AbbVie is Enabling Students Diagnosed with Immunological Diseases to Shine
From left: Nia Phipps and Lavery Hughes, recipients of the AbbVie Immunology Scholarship/Courtesy of AbbVie.
People with immunological disorders face multiple challenges in their lives related to their medical condition.
Since she was two years old, 20-year-old Baltimore native and current economics student at Spelman College in Atlanta Nia Phipps has dealt with the challenges of uveitis, an inflammation of the eye that can cause vision loss in patients if left untreated. Alongside the uveitis, she also had cataracts in both eyes, which compounded the vision challenges she has faced most of her life.
From an early age, Phipps' life was markedly different from other little girls. She spent significant time traveling back and forth from Baltimore to Boston to consult with her physician. She also spent time undergoing surgical procedures on her eyes.
“My early life was doctors’ offices and multiple surgeries. That gives you such a different perspective on life,” Phipps told BioSpace. “I’ve been living a completely different life from my friends. I can pull off a normal life but it’s not normal behind the scenes.”
Despite these challenges, throughout her life Phipps, who dreams of addressing housing shortages at historic Black colleges like Spelman, has remained steadfast in a belief in herself, that she can overcome the obstacles from her chronic conditions. Although she wears eyeglasses that have lenses thick enough they make her eyes appear larger than normal, she has maintained a positive attitude and believes there are no limits to what she can do.
The same is true for incoming University of Kentucky freshman Lavery Hughes who recently graduated from Barren County High School in Kentucky. This past year, prior to her 18th birthday, Hughes fell drastically ill. She spent hours in the bathroom and lost approximately 30 pounds in a few months’ time. She was sent to Vanderbilt Children’s Hospital in Tennessee where she was diagnosed with and treated for Crohn’s disease, a chronic inflammatory bowel disorder.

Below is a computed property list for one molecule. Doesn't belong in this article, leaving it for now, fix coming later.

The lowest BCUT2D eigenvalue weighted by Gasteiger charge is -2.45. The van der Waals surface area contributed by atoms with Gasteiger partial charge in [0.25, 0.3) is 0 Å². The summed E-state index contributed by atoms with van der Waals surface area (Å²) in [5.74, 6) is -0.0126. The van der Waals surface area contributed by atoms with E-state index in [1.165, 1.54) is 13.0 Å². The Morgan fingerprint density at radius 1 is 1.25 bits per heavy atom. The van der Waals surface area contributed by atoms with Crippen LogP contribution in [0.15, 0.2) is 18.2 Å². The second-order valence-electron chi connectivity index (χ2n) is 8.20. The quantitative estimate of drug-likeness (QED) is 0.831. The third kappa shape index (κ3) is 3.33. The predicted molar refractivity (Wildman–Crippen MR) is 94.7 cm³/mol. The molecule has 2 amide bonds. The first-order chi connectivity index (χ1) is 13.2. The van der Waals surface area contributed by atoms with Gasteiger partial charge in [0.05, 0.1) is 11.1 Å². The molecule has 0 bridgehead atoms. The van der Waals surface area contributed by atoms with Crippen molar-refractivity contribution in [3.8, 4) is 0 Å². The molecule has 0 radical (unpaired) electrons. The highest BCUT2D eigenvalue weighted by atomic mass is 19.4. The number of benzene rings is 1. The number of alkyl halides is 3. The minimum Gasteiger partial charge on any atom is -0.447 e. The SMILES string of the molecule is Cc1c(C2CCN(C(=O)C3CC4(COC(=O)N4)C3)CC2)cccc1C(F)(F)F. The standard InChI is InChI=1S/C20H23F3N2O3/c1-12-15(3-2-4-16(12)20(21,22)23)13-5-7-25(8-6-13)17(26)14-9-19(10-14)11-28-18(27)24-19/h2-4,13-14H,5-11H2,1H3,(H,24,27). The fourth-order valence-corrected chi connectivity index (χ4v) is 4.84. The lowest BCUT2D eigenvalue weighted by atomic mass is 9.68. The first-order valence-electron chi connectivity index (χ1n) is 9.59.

Much like Phipps, Hughes was active in multiple academic and extracurricular programs, particularly those that offered insight into her passion, veterinary medicine. And, much like Phipps, her chronic condition is largely controlled by drugs such as those developed by Illinois-based AbbVie that allow her to continue to chase her dreams.
“I’ve now reached remission and I realized that all of my dreams are still within reach,” Hughes said.
Not only will continued treatment with medications allow both young women to achieve the lofty goals they have set for themselves, so too will the $15,000 scholarships they both won from AbbVie. Phipps and Hughes are among 45 students who have received the AbbVie Immunology Scholarship, which provides financial support to students living with chronic, immune-mediated diseases who are pursuing higher education in the United States. The scholarship aims to empower students as they pursue a degree and a life not defined by their diseases.